Subject: Re: Can OSI specify that public domain is open source?
From: Chad Perrin <perrin@apotheon.com>
Date: Wed, 7 Sep 2011 18:21:05 -0600
Wed, 7 Sep 2011 18:21:05 -0600
On Wed, Sep 07, 2011 at 05:20:20PM -0700, Rick Moen wrote:
> Quoting Chad Perrin (perrin@apotheon.com):
> 
> > I'd say, rather, that it should be conditionally recognized as open
> > source -- under circumstances where it applies.  Otherwise, it looks to
> > me like you're setting a precedent for crypto software distributed under
> > the terms of an open source license should not be considered open source
> > simply because some countries prohibit the use of (strong) crypto.
> 
> That boat sailed long ago.
> 
> A reasonable functional definition of 'open source software' is
> 'software concerning which any recipient can exercise all the rights
> outlined in the Open Source Definition', OSD being an attempt to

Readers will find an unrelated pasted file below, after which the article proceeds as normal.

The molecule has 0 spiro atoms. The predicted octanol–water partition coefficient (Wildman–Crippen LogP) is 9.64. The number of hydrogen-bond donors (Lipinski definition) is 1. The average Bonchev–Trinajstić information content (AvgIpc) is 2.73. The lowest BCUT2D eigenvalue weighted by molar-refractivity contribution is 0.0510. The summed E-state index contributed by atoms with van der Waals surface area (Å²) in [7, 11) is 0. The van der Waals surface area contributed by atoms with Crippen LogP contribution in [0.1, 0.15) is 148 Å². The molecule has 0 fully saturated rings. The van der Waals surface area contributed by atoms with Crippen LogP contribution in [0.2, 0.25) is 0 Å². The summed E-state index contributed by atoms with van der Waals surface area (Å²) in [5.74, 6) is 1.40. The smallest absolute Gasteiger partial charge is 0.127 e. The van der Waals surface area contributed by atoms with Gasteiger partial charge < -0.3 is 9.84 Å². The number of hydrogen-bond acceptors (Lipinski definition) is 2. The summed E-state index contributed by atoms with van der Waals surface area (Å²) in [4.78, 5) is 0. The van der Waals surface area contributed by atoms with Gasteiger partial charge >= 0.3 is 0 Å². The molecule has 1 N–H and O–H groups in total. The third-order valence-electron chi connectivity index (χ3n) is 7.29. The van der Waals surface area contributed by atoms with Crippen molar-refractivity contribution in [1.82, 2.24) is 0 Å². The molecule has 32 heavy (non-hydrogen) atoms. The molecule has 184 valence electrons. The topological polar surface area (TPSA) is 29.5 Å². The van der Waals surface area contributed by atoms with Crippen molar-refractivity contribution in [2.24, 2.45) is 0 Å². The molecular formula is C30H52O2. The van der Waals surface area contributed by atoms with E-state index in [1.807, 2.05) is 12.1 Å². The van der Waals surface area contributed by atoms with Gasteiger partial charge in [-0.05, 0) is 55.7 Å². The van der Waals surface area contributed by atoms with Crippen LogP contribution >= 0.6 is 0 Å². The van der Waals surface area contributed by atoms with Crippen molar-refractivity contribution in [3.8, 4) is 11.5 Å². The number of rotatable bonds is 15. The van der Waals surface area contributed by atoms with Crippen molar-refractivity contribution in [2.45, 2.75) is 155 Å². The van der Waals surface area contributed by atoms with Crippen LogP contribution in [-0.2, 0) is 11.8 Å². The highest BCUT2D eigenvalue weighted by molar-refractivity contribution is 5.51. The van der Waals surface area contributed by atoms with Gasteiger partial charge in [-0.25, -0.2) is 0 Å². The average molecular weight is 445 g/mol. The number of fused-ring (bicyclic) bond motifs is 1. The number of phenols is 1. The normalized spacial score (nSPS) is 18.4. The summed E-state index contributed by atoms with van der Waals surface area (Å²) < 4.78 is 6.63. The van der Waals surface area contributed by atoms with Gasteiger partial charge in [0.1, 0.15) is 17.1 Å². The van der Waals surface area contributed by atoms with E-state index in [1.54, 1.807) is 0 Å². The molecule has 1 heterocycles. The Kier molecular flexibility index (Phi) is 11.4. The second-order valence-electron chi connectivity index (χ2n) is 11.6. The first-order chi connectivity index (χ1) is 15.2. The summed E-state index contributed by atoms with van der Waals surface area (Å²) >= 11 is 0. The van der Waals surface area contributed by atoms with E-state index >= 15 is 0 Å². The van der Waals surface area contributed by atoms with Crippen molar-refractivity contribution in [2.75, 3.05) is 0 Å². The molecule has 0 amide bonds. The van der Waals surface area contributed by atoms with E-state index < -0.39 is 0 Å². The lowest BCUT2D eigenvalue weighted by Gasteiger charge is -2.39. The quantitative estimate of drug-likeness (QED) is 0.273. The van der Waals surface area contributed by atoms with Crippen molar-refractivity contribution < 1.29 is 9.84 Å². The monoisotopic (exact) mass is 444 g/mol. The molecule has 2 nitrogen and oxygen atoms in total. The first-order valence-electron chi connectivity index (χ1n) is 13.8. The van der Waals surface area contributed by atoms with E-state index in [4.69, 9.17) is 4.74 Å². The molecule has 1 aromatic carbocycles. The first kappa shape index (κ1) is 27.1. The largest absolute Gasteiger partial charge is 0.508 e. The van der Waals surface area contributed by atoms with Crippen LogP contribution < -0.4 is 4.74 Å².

> formally detail the common-sense notion of what it means for a codebase
> to be forkable, independently maintainable with the right to create and
> distribute derivative works, and to use it without impediment for any
> purpose.
> 
> If local law prevents you from exercising those rights concerning a
> strong crypto codebase, then by a functional definition that codebase is
> (locally) not open source, irrespective if licensing and irrespective of
> source code availability.  Same principle applies for enforced patents
> and other legal impediments.

Other legal impediments . . . such as jurisdictional variance in legal
conditions of the public domain.


> 
> If we'd have been holding this discussion before the RSA patent expired
> just a bit over 11 years ago, I'd have said that mod ssl was not open
> source in the USA, irrespective of its BSD licence.  (I'd have footnoted
> that, of course, like any self-respecting pedant.)

I'd have agreed -- but I'd also say that it *is* open source wherever the
license applied, but not the patent, just as I'd say that SQLite is open
source wherever its public domain status was accepted by law, but not
where it wasn't.

-- 
Chad Perrin [ original content licensed OWL: http://owl.apotheon.org ]


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